'Kansas -- In the Heart of Tornado Alley'
Jun 12, 2012 11:45 AM | Print
In 1915, Snowden D. Flora of the U.S. Weather Bureau wrote, "Kansas has been so commonly considered the tornado state of the country that the term 'Kansas cyclone' has almost become a part of the English language."
Flora's words still seem to ring true. Whether called twister, tornado, vortex or cyclone, these catastrophic events have shaped lives in the Sunflower State for generations.
That, in part, was the inspiration for two Wichita State University faculty and three graduate students to co-author the photo-based, local history book "Kansas -- In the Heart of Tornado Alley."
The book was assembled by Jay Price, director of the public history program; Craig Torbenson, associate professor in geography; and WSU graduate students Sadonia Corns, Jessica Nellis and Keith Wondra.
"Even if someone has never seen a funnel cloud, there's something about tornadoes that's in the state DNA," said Price. "It is remarkable how many people assume tornadoes are almost everyday events in Kansas."
How tornadoes have shaped lives
The book explores the relationships between the people of Kansas and the tornado. It is not a comprehensive listing of all major tornadic events in the state; rather, the book shows the varied ways in which the tornado has shaped the lives of Kansans, and will likely continue to do so in the future.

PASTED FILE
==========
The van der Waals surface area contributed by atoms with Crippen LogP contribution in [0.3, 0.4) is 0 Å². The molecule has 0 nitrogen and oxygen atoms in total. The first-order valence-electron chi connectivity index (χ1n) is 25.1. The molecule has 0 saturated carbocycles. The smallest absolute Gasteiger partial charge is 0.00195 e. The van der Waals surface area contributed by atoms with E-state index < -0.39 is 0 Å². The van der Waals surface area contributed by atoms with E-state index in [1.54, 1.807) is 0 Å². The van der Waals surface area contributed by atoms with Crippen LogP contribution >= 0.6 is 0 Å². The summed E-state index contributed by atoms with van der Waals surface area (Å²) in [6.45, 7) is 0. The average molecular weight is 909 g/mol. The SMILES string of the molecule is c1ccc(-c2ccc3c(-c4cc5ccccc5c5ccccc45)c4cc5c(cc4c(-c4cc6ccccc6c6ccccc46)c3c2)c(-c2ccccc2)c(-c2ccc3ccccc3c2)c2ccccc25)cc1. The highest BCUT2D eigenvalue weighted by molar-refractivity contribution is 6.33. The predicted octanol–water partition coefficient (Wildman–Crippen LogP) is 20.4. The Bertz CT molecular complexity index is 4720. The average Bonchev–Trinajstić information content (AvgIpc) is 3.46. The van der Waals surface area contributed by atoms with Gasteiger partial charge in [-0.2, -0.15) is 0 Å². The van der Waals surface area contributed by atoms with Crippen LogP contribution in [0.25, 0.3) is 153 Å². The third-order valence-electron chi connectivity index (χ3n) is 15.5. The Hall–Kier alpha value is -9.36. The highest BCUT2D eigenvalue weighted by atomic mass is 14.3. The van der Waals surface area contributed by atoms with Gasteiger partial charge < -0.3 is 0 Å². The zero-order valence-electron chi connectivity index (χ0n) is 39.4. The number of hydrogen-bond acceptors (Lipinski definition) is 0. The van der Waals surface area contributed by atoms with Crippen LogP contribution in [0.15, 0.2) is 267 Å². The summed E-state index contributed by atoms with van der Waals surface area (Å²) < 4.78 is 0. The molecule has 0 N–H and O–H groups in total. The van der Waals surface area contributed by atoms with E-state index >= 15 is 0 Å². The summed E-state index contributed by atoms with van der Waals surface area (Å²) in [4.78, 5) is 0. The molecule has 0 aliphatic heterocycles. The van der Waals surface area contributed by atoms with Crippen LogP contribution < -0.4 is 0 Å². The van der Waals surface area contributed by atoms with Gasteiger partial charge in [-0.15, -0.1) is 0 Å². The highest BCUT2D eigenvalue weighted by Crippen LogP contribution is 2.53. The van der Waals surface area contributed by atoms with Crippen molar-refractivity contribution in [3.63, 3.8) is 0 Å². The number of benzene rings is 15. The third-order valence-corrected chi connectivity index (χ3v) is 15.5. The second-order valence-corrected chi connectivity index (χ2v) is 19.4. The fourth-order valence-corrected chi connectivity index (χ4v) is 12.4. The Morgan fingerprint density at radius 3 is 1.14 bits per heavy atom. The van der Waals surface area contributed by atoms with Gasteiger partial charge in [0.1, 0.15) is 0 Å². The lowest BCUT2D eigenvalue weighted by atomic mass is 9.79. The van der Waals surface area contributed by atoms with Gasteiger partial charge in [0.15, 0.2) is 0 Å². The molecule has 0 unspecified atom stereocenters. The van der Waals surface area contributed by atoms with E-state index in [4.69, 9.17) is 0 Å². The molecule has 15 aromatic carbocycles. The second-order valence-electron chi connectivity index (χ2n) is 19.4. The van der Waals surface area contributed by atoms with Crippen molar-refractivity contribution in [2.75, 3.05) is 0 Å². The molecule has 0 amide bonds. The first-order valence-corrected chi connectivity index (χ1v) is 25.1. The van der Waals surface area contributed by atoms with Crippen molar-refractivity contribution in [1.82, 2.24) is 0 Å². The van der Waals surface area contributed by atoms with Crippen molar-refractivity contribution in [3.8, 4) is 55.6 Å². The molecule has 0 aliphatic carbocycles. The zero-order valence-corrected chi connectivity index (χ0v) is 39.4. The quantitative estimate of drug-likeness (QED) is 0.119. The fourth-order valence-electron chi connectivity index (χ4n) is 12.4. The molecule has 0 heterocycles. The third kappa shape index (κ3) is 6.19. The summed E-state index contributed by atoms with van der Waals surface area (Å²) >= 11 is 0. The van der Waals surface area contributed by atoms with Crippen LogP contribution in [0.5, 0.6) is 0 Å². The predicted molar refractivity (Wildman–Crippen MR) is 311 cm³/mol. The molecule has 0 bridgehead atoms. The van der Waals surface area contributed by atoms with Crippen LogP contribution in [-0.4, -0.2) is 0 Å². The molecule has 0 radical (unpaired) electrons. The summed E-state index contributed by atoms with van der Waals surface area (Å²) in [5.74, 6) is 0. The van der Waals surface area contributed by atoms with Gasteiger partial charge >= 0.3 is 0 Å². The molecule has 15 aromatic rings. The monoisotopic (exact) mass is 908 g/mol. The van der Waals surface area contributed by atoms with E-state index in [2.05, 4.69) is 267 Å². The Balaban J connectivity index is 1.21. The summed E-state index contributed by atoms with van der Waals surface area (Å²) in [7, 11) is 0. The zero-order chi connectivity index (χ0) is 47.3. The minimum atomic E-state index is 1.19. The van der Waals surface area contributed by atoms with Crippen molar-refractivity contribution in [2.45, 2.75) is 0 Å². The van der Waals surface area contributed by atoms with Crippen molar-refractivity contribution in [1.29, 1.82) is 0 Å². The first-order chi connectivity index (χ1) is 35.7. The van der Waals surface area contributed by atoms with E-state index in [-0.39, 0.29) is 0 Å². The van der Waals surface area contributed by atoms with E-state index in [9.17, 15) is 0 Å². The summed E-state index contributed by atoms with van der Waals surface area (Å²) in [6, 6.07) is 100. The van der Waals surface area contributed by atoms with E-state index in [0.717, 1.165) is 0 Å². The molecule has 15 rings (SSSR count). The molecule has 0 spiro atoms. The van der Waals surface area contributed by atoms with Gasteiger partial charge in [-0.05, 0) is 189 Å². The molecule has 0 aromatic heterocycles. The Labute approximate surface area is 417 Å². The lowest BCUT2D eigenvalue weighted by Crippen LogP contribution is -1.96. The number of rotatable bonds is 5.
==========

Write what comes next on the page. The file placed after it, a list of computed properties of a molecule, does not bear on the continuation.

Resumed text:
The boundaries of Tornado Alley are debatable, but there is widespread agreement that the states of Oklahoma, Kansas, Nebraska and much of Texas form the core of the alley. Between 2000 and 2010, these four states experienced 3,908 tornadoes, with 40 percent occurring in Texas and 31 percent in Kansas.
"While other states receive a share of tornadoes, Kansas seems to embrace — or has been forced to embrace — the twister as one of its most powerful symbols," said Price.
The book also explores the ongoing clash between perception and reality. Many Kansans hold on to certain myths and beliefs about tornado behavior, even in the face of case studies to the contrary.
The greatest challenge for those who are responsible for alerting the public in times of severe weather is to encourage average citizens to adequately prepare for possible tornadoes and respond in ways that help rather than hinder relief and rescue efforts.
In Wichita, the book is available at Watermark, Eighth Day Books and the WSU Bookstore. The book also is available from Barnes and Noble and www.arcadiapublishing.com for $21.99.
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